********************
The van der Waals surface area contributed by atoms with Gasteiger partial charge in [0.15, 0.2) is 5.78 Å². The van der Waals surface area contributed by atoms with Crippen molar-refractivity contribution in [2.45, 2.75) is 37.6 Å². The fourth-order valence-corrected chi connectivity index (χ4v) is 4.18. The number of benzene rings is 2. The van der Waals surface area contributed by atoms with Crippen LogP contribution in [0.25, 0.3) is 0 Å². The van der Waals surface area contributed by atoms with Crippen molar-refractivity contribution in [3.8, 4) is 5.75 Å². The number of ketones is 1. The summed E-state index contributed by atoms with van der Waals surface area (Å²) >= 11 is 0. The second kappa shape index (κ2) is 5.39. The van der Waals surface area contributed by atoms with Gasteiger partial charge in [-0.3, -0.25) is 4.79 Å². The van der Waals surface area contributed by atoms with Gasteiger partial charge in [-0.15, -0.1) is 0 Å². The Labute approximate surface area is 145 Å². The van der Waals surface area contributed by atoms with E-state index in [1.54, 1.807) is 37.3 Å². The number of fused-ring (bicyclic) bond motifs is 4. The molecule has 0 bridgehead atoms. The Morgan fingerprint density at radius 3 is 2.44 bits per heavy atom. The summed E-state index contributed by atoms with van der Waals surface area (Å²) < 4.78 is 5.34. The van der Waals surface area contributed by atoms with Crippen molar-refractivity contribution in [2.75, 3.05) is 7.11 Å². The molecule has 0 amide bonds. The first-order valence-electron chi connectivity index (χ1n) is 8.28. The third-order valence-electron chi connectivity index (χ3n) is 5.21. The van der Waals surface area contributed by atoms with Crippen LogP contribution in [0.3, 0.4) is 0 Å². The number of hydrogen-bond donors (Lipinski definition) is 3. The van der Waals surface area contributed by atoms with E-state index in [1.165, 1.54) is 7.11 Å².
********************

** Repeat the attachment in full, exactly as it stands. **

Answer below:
The van der Waals surface area contributed by atoms with Gasteiger partial charge in [0.15, 0.2) is 5.78 Å². The van der Waals surface area contributed by atoms with Crippen molar-refractivity contribution in [2.45, 2.75) is 37.6 Å². The fourth-order valence-corrected chi connectivity index (χ4v) is 4.18. The number of benzene rings is 2. The van der Waals surface area contributed by atoms with Crippen LogP contribution in [0.25, 0.3) is 0 Å². The van der Waals surface area contributed by atoms with Crippen molar-refractivity contribution in [3.8, 4) is 5.75 Å². The number of ketones is 1. The summed E-state index contributed by atoms with van der Waals surface area (Å²) >= 11 is 0. The second kappa shape index (κ2) is 5.39. The van der Waals surface area contributed by atoms with Gasteiger partial charge in [-0.3, -0.25) is 4.79 Å². The van der Waals surface area contributed by atoms with Gasteiger partial charge in [-0.15, -0.1) is 0 Å². The Labute approximate surface area is 145 Å². The van der Waals surface area contributed by atoms with E-state index in [1.54, 1.807) is 37.3 Å². The number of fused-ring (bicyclic) bond motifs is 4. The molecule has 0 bridgehead atoms. The Morgan fingerprint density at radius 3 is 2.44 bits per heavy atom. The summed E-state index contributed by atoms with van der Waals surface area (Å²) < 4.78 is 5.34. The van der Waals surface area contributed by atoms with Crippen molar-refractivity contribution in [2.75, 3.05) is 7.11 Å². The molecule has 0 amide bonds. The first-order valence-electron chi connectivity index (χ1n) is 8.28. The third-order valence-electron chi connectivity index (χ3n) is 5.21. The van der Waals surface area contributed by atoms with Crippen LogP contribution in [0.3, 0.4) is 0 Å². The number of hydrogen-bond donors (Lipinski definition) is 3. The van der Waals surface area contributed by atoms with E-state index in [1.165, 1.54) is 7.11 Å².